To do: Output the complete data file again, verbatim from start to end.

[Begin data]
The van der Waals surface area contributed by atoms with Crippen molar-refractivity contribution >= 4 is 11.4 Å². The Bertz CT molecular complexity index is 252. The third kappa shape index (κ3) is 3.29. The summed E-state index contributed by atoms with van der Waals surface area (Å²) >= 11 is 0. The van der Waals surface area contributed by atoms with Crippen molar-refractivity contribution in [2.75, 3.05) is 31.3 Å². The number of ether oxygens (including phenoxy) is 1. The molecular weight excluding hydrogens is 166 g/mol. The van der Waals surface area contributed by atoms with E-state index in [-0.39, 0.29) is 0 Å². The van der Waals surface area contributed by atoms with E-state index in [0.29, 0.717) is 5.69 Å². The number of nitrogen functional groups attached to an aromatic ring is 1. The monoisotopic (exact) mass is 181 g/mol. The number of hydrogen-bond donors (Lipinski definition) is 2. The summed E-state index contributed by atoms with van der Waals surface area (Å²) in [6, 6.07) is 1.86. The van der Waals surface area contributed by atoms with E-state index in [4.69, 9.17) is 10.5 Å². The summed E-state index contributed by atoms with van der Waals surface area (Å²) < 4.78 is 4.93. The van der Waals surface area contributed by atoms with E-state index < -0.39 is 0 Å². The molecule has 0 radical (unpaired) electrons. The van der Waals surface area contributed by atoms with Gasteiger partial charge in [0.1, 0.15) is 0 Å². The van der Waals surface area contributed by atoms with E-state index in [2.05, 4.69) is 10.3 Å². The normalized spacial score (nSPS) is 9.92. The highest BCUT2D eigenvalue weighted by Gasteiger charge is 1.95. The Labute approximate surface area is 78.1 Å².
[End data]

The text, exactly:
The van der Waals surface area contributed by atoms with Crippen molar-refractivity contribution >= 4 is 11.4 Å². The Bertz CT molecular complexity index is 252. The third kappa shape index (κ3) is 3.29. The summed E-state index contributed by atoms with van der Waals surface area (Å²) >= 11 is 0. The van der Waals surface area contributed by atoms with Crippen molar-refractivity contribution in [2.75, 3.05) is 31.3 Å². The number of ether oxygens (including phenoxy) is 1. The molecular weight excluding hydrogens is 166 g/mol. The van der Waals surface area contributed by atoms with E-state index in [-0.39, 0.29) is 0 Å². The van der Waals surface area contributed by atoms with E-state index in [0.29, 0.717) is 5.69 Å². The number of nitrogen functional groups attached to an aromatic ring is 1. The monoisotopic (exact) mass is 181 g/mol. The number of hydrogen-bond donors (Lipinski definition) is 2. The summed E-state index contributed by atoms with van der Waals surface area (Å²) in [6, 6.07) is 1.86. The van der Waals surface area contributed by atoms with E-state index in [4.69, 9.17) is 10.5 Å². The summed E-state index contributed by atoms with van der Waals surface area (Å²) < 4.78 is 4.93. The van der Waals surface area contributed by atoms with E-state index < -0.39 is 0 Å². The molecule has 0 radical (unpaired) electrons. The van der Waals surface area contributed by atoms with Gasteiger partial charge in [0.1, 0.15) is 0 Å². The van der Waals surface area contributed by atoms with E-state index in [2.05, 4.69) is 10.3 Å². The normalized spacial score (nSPS) is 9.92. The highest BCUT2D eigenvalue weighted by Gasteiger charge is 1.95. The Labute approximate surface area is 78.1 Å².